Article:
Right To Education

Education is the backbone of any developing nation. 100% literacy is one of the first landmarks used for judging the level of development of any nation. India is a developing nation vying to become a superpower but it’s far from achieving 100% literacy. According to official statistics, India’s literacy rate hovers around 75% which leaves a quarter of the citizens contributing very little to the economy hindering the country’s progress. There are several contributors to the status quo, one of the most significant contributors is the dropout of school students.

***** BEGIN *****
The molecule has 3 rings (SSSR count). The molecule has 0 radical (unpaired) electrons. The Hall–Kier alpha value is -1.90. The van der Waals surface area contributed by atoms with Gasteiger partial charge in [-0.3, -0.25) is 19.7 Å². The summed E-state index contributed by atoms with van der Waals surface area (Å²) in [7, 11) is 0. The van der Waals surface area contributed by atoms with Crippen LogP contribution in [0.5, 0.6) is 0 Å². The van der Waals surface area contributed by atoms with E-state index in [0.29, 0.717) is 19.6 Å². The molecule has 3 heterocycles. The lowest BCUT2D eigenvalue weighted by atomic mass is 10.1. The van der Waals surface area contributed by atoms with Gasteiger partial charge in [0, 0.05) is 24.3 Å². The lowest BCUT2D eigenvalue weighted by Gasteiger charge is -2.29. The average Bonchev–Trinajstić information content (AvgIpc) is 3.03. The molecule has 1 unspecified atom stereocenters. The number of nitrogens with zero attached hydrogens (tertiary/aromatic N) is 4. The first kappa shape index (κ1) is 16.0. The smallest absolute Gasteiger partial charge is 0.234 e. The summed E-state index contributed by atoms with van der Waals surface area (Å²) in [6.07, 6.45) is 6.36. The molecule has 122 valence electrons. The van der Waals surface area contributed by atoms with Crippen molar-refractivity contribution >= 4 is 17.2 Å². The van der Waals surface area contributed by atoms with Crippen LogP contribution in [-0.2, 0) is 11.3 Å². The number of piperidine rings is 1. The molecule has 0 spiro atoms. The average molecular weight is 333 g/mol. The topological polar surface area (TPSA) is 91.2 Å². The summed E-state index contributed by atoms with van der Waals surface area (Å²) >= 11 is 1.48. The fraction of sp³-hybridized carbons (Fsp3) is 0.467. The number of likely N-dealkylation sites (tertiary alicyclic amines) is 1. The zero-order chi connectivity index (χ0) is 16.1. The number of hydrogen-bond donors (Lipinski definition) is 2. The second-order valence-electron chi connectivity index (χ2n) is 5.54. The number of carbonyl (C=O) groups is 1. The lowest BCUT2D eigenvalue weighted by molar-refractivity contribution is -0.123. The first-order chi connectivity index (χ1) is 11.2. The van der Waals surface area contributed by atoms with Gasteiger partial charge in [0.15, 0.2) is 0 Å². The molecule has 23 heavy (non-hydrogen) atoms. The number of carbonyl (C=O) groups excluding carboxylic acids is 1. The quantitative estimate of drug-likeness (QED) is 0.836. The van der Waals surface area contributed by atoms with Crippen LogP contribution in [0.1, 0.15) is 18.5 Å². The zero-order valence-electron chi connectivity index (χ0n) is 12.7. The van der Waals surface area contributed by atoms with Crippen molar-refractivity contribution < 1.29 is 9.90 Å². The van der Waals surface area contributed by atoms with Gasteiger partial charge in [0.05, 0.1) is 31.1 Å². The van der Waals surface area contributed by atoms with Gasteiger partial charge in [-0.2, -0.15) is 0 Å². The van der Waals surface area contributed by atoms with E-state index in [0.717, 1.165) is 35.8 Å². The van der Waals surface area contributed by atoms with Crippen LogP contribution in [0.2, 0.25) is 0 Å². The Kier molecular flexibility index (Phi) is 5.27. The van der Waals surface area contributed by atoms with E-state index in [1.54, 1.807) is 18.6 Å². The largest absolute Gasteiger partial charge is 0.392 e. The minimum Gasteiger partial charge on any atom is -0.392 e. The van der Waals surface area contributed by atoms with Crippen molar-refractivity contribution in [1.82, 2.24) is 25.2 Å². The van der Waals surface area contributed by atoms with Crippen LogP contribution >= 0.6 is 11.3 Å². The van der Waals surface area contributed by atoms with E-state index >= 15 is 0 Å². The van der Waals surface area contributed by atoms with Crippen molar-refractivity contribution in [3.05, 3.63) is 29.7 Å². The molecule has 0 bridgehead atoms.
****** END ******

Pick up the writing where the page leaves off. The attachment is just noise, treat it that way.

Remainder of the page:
The primary momentum which pushes young ones towards education is a passion for learning and a curiosity towards the world. The student loses interest in studies when the passion gets destroyed. Children in impressionable age require proper support from their family and schools to help the passion flourish.  All the kids who have adequate support system complete their primary education and higher studies and are able to pursue the career of their choice. There are also students with very few options, students whose passion gets killed in a process of survival. In developed countries majority of the dropouts occur due to a lack of interest. In India students drop out due to their financial conditions. Most of the students dropping out come from economically weaker strata of the society.